FCA Senior Manager Applications: Common Mistakes And How To Avoid them
As the FCA’s updated approach to supervision beds in, the regulator has recently indicated their intention to more closely scrutinise Senior Manager Applications. A statement, published on 15 March 2022, highlighted a number of key areas that it will be focusing on in the decision to approve heads of compliance and MLROs, around applicant competency and capability. Although the two SMFs in question require a specific skill set and knowledge, our recent work on approval applications suggests that the Regulator is not limiting scrutiny only to MLROs and heads of compliance.
The importance of making sure an application is comprehensive, accurate and clear enough cannot be understated. Applications need to be approved by the FCA before the Senior Manager can take up their post. A lack of evidence – or lack of clarity – can lead to significant delays, a request for an interview to test skills and competencies, or outright refusal of an application.
The FCA publication highlighted that individuals in important roles will need to have and clearly demonstrate the “necessary skills and knowledge, from training and experience, to be effective.” Crucially, the level of skills and knowledge should be proportionate to the size of the firm and its risk of harm. Helpfully, the publication hints at evidence provided by successful applications, including the completion of relevant training prior to applying, relevance of training courses to the business and role, recent and up-to-date training, and training of sufficient depth and length to support the work of the role. In terms of experience, the FCA would not expect that applicants have previously held head of compliance and MLRO positions before, and successful applicants have had a range of backgrounds including in compliance and legal teams and as accountants and consultants. Those who have only worked in front-line roles, however, are unlikely to be able to use that experience to demonstrate they have the necessary skills.
While the publication concentrates on the specific experience and knowledge needed for the skilled SMFs in question, there are a number of takeaways for anyone applying for FCA approval.
Applications that do not sufficiently demonstrate that the individual has the right experience and skills for the function are likely to be asked to an interview to test this. The rules around applying for approval make very clear that the regulator requires applications to be ‘completed fully and honestly;’ where there is anything within the application that could call this into question, even where this is unintentional, the FCA will ask questions or call the candidate to interview and this will set the application back by a number of weeks, effectively pausing the three-month deadline.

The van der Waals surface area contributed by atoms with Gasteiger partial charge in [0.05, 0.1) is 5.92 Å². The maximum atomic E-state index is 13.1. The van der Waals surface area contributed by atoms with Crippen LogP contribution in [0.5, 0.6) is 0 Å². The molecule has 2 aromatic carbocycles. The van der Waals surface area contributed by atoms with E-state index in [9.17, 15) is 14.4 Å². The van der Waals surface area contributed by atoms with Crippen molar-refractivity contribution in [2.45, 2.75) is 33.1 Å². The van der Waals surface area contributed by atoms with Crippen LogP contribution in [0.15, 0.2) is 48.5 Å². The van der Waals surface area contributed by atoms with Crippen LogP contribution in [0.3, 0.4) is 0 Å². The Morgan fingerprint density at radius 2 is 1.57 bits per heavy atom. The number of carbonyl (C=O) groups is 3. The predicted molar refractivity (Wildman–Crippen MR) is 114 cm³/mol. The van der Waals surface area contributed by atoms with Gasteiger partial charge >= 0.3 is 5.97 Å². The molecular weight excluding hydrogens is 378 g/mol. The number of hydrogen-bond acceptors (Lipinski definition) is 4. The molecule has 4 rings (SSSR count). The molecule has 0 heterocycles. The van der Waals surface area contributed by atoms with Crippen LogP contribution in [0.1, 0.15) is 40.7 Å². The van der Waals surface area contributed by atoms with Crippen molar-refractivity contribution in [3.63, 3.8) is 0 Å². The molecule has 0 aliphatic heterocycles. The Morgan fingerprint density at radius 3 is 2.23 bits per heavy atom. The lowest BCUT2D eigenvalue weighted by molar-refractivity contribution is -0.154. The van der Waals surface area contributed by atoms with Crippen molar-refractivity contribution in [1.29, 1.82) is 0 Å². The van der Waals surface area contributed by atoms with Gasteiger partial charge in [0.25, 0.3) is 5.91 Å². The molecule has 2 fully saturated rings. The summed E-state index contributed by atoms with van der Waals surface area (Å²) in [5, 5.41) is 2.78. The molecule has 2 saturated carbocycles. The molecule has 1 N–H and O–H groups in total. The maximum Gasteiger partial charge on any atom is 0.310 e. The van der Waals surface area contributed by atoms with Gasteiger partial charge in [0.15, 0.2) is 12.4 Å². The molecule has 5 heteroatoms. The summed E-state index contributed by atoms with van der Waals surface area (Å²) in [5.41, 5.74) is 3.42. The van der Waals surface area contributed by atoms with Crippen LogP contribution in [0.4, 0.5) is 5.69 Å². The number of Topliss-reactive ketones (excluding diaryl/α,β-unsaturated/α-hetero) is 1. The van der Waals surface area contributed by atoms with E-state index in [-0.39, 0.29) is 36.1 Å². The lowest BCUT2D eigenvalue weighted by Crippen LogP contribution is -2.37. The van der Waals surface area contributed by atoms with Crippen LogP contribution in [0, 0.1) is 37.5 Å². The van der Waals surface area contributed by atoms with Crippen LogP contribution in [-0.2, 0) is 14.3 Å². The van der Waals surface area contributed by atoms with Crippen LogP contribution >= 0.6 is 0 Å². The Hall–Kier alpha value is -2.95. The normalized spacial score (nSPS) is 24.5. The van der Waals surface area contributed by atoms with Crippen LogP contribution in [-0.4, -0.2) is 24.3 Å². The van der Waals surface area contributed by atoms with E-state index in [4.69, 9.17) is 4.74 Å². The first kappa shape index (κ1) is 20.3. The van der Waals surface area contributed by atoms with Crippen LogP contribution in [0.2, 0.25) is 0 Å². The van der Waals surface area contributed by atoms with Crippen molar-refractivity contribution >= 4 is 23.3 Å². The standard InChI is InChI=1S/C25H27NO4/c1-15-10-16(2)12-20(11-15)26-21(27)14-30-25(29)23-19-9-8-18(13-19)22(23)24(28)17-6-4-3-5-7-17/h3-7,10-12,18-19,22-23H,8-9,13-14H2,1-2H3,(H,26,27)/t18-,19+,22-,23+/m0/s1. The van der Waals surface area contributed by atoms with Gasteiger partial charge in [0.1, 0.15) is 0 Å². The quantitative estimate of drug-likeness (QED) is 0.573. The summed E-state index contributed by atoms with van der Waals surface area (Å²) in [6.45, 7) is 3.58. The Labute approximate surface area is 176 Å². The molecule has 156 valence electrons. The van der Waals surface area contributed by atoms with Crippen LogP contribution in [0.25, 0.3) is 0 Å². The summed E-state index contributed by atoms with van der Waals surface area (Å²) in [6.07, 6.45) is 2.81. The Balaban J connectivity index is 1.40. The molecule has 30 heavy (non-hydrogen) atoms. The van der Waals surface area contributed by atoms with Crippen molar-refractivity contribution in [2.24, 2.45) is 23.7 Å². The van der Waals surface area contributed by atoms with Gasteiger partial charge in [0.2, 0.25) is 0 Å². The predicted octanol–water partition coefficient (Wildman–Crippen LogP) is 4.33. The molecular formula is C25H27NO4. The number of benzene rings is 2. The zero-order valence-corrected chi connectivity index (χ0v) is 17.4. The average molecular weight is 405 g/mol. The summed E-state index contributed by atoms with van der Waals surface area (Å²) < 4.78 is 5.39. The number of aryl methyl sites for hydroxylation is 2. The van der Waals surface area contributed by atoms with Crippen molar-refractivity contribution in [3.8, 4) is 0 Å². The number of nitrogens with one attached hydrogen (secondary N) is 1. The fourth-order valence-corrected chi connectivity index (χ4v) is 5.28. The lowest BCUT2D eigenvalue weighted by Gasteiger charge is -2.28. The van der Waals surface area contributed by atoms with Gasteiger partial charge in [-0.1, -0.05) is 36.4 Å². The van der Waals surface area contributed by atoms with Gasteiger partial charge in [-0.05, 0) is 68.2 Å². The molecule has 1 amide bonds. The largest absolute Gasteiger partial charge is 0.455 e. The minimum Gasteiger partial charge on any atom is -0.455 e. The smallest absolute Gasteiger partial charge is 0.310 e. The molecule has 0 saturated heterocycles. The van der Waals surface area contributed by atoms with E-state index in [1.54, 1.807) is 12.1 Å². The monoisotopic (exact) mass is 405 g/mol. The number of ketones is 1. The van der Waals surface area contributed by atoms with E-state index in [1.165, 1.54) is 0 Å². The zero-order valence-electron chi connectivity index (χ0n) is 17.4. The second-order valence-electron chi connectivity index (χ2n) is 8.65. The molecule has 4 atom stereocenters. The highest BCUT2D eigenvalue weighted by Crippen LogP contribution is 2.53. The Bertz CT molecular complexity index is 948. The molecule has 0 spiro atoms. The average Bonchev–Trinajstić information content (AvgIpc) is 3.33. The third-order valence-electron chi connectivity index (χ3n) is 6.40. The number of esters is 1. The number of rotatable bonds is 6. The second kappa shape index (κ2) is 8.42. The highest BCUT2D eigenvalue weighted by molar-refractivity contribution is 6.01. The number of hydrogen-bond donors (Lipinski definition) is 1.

Applicants for Senior Manager Functions should make the extent, regularity and timing of their qualifications and ongoing training very clear. Applications are more likely to be successful where the training is relevant to the role, and the size and nature of the firm and its business.
It goes without saying that the consequences for supplying false or misleading information are more severe than some might think. Applying to undertake a FCA controlled function using false or misleading information may be a criminal offence and the individual could face prosecution under section 398 of the Financial Services and Markets Act 2000, regardless of the status of their application.
Clarity is a major issue. Undoubtedly applicants should proof-read the submission several times from the perspective of someone outside of the business and who does not know the individual. This seems obvious; but it is surprising how many applications do not take this into account. Something that might seem routine and simple to the applicant, and therefore not in need of any further explanation might be unfathomable to an external reader, particularly one that is scrutinising the application with a critical eye. Again, where the FCA feels that an issue needs to be explained, they can put the application on hold while they seek further information. The same goes for an error in the statement. The importance of proofreading cannot be overstated. A single error can have serious consequences for both the application and the candidate, and ultimately, the running of the business.
The FCA publication highlights the usefulness of third-party support in the completion of Senior Manager applications. External support can help with highlighting errors, mis-statements or lack of clarity, and advising how best to represent the candidate’s skills and knowledge, as well as any gaps in competency or experience and how best to deal with these. We offer a dedicated application support service. Our experience in supporting successful FCA applications – both for firms and individuals – throughout the FCA’s tenure as regulator means that we know exactly what the FCA wants to see.
For more information, see our Services webpage, or contact Rob Bell for more information: email@example.com.